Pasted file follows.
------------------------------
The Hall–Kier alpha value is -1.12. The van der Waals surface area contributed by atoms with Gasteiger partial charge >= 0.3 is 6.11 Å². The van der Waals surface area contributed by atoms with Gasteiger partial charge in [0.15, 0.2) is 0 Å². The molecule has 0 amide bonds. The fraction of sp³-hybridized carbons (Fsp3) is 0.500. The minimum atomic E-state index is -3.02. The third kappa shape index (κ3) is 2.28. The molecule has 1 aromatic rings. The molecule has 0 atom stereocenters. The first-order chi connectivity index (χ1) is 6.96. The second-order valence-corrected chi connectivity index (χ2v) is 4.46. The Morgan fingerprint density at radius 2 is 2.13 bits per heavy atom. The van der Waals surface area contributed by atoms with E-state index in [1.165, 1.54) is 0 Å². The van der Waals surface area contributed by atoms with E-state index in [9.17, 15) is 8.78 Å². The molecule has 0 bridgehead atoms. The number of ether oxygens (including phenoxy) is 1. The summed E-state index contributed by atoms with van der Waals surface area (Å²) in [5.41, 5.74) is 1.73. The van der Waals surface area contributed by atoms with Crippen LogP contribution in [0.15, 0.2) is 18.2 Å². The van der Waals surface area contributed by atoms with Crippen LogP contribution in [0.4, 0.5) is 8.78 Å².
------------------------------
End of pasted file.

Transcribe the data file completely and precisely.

The Hall–Kier alpha value is -1.12. The van der Waals surface area contributed by atoms with Gasteiger partial charge >= 0.3 is 6.11 Å². The van der Waals surface area contributed by atoms with Gasteiger partial charge in [0.15, 0.2) is 0 Å². The molecule has 0 amide bonds. The fraction of sp³-hybridized carbons (Fsp3) is 0.500. The minimum atomic E-state index is -3.02. The third kappa shape index (κ3) is 2.28. The molecule has 1 aromatic rings. The molecule has 0 atom stereocenters. The first-order chi connectivity index (χ1) is 6.96. The second-order valence-corrected chi connectivity index (χ2v) is 4.46. The Morgan fingerprint density at radius 2 is 2.13 bits per heavy atom. The van der Waals surface area contributed by atoms with E-state index in [1.165, 1.54) is 0 Å². The van der Waals surface area contributed by atoms with E-state index in [9.17, 15) is 8.78 Å². The molecule has 0 bridgehead atoms. The number of ether oxygens (including phenoxy) is 1. The summed E-state index contributed by atoms with van der Waals surface area (Å²) in [5.41, 5.74) is 1.73. The van der Waals surface area contributed by atoms with Crippen LogP contribution in [0.15, 0.2) is 18.2 Å². The van der Waals surface area contributed by atoms with Crippen LogP contribution in [0.4, 0.5) is 8.78 Å².